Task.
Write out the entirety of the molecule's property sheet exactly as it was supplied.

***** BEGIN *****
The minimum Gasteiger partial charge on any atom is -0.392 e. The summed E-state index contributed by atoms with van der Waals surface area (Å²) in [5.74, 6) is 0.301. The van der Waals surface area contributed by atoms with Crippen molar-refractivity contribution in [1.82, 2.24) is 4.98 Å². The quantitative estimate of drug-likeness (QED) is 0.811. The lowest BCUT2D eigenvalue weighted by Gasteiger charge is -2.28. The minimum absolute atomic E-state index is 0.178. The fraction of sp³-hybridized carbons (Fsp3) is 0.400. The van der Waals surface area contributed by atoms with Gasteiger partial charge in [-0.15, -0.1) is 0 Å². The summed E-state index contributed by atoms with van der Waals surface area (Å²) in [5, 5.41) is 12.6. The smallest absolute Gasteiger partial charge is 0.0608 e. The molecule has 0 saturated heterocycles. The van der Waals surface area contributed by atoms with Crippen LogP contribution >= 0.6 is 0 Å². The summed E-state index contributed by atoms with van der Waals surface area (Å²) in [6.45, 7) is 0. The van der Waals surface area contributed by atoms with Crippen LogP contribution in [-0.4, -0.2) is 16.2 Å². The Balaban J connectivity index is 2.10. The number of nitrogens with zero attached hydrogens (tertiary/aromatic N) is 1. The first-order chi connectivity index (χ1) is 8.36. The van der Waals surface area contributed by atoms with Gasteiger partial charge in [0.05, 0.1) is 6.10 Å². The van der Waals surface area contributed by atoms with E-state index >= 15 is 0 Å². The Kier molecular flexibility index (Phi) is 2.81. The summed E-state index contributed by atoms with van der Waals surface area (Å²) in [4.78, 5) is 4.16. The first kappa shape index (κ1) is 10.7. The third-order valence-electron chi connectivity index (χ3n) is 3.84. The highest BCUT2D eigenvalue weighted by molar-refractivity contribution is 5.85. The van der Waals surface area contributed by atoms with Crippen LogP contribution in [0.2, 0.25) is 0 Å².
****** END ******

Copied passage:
The minimum Gasteiger partial charge on any atom is -0.392 e. The summed E-state index contributed by atoms with van der Waals surface area (Å²) in [5.74, 6) is 0.301. The van der Waals surface area contributed by atoms with Crippen molar-refractivity contribution in [1.82, 2.24) is 4.98 Å². The quantitative estimate of drug-likeness (QED) is 0.811. The lowest BCUT2D eigenvalue weighted by Gasteiger charge is -2.28. The minimum absolute atomic E-state index is 0.178. The fraction of sp³-hybridized carbons (Fsp3) is 0.400. The van der Waals surface area contributed by atoms with Gasteiger partial charge in [-0.15, -0.1) is 0 Å². The summed E-state index contributed by atoms with van der Waals surface area (Å²) in [5, 5.41) is 12.6. The smallest absolute Gasteiger partial charge is 0.0608 e. The molecule has 0 saturated heterocycles. The van der Waals surface area contributed by atoms with Crippen LogP contribution >= 0.6 is 0 Å². The summed E-state index contributed by atoms with van der Waals surface area (Å²) in [6.45, 7) is 0. The van der Waals surface area contributed by atoms with Crippen LogP contribution in [-0.4, -0.2) is 16.2 Å². The Balaban J connectivity index is 2.10. The number of nitrogens with zero attached hydrogens (tertiary/aromatic N) is 1. The first-order chi connectivity index (χ1) is 8.36. The van der Waals surface area contributed by atoms with Gasteiger partial charge in [0.05, 0.1) is 6.10 Å². The van der Waals surface area contributed by atoms with E-state index >= 15 is 0 Å². The Kier molecular flexibility index (Phi) is 2.81. The summed E-state index contributed by atoms with van der Waals surface area (Å²) in [4.78, 5) is 4.16. The first kappa shape index (κ1) is 10.7. The third-order valence-electron chi connectivity index (χ3n) is 3.84. The highest BCUT2D eigenvalue weighted by molar-refractivity contribution is 5.85. The van der Waals surface area contributed by atoms with Crippen LogP contribution in [0.2, 0.25) is 0 Å².